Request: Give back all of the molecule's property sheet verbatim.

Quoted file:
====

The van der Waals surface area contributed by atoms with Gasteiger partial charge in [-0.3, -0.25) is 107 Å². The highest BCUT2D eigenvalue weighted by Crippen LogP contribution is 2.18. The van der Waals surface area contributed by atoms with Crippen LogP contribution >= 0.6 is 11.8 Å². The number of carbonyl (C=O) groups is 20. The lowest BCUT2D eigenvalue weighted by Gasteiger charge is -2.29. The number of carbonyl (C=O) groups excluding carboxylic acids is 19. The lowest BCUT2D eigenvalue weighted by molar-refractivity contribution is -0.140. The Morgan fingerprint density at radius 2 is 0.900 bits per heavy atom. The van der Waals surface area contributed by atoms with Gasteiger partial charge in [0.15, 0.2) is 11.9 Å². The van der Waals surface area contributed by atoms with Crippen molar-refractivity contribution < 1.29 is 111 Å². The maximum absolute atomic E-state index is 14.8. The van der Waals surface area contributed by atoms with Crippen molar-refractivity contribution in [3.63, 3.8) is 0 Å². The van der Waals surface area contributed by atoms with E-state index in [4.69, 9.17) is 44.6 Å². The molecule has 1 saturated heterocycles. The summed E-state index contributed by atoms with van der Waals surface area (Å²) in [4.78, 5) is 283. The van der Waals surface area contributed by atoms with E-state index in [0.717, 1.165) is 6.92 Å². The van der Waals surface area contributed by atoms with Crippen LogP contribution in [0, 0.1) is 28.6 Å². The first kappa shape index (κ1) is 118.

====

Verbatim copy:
The van der Waals surface area contributed by atoms with Gasteiger partial charge in [-0.3, -0.25) is 107 Å². The highest BCUT2D eigenvalue weighted by Crippen LogP contribution is 2.18. The van der Waals surface area contributed by atoms with Crippen LogP contribution >= 0.6 is 11.8 Å². The number of carbonyl (C=O) groups is 20. The lowest BCUT2D eigenvalue weighted by Gasteiger charge is -2.29. The number of carbonyl (C=O) groups excluding carboxylic acids is 19. The lowest BCUT2D eigenvalue weighted by molar-refractivity contribution is -0.140. The Morgan fingerprint density at radius 2 is 0.900 bits per heavy atom. The van der Waals surface area contributed by atoms with Gasteiger partial charge in [0.15, 0.2) is 11.9 Å². The van der Waals surface area contributed by atoms with Crippen molar-refractivity contribution < 1.29 is 111 Å². The maximum absolute atomic E-state index is 14.8. The van der Waals surface area contributed by atoms with Crippen molar-refractivity contribution in [3.63, 3.8) is 0 Å². The van der Waals surface area contributed by atoms with E-state index in [4.69, 9.17) is 44.6 Å². The molecule has 1 saturated heterocycles. The summed E-state index contributed by atoms with van der Waals surface area (Å²) in [4.78, 5) is 283. The van der Waals surface area contributed by atoms with E-state index in [0.717, 1.165) is 6.92 Å². The van der Waals surface area contributed by atoms with Crippen LogP contribution in [0, 0.1) is 28.6 Å². The first kappa shape index (κ1) is 118.